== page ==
‘Science in the City’ festival announces programme

Parliamentary Secretary Silvio Schembri addressing the guests at Science in the City European Researchers’ Night press launch. (source: Science in the City media)

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The “Science in the City” festival has launched its programme based on Malta’s leading scientists, artists and influential thinkers who will bring science and arts to life on 27 September at the Triton Fountain, Castille Square and City Gate, according to a press release sent to Business Malta.  

The festival concentrates this year on the theme of “The Science of YOU”, including the expression of creativity in jazz jamming sessions, dances to raise awareness about neurodiversity and setting up a digital area full of augmented reality (AR) and virtual reality (VR) experiences. 

The Manager for Diagnostic Science Laboratories at the National Museum of Fine Arts (MUŻA) Matthew Grima introduced the activity “Art Detectives” organised by Heritage Malta (HM), where the audience will learn about non-invasive analysis, pigment analysis, and dating for purposes of authentication to reveal hidden information.  

“This year’s theme, The Science of YOU, resonates with the time we are living in. In view of the changes happening and the circumstances befalling before our own eyes, we, as individuals are becoming more conscious of doing our part, and as little as that might be, we can still make a difference. Since research is important, as a Government we have sought to allocate €2.4m to further enhance research and innovation,” said Silvio Schembri, Parliamentary Secretary for Financial Services, Digital Economy and Innovation.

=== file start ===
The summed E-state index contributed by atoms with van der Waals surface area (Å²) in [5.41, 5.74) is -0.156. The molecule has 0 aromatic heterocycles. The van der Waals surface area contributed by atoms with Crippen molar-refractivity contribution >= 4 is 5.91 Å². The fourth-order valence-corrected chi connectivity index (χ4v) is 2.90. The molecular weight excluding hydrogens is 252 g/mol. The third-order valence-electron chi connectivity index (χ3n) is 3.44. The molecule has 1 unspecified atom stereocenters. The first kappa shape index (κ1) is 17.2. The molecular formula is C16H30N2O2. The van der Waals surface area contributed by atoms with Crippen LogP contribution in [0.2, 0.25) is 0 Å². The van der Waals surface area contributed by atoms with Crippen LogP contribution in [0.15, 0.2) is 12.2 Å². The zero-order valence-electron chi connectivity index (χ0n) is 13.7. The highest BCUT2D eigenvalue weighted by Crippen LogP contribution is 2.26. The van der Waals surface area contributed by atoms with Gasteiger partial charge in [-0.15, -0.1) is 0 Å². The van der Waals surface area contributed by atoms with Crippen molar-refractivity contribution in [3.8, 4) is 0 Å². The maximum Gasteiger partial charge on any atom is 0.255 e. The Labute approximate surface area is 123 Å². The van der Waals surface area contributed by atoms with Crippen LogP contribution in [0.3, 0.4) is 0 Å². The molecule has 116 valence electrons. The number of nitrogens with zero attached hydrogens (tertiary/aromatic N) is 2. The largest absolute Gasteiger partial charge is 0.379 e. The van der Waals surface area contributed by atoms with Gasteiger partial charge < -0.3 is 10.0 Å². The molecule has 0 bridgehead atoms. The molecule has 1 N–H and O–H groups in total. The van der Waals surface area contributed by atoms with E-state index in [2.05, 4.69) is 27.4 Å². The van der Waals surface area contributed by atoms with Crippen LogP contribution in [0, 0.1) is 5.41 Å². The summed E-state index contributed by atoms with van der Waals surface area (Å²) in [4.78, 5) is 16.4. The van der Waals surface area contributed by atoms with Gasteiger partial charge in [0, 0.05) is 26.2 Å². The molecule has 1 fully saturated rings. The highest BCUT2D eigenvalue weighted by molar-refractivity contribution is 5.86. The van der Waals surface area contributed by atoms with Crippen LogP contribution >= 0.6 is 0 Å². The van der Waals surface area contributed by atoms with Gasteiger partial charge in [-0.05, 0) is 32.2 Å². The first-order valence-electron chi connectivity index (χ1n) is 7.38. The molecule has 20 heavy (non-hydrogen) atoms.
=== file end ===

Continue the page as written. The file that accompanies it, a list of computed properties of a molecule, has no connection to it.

“This is the first time when as a country we’re delving into the commercial aspect of space thus the SpaceMalta Taskforce was set up and is now responsible for the drafting of a National Strategy on this new economic sector,” added Mr Schembri.

Furthermore, Festival Manager Edward Duca spoke about the increasing importance of science communication and how each activity at the festival has evolved around the concept of breaking the age-old tradition of the elite male scientist, imparting knowledge to the layperson.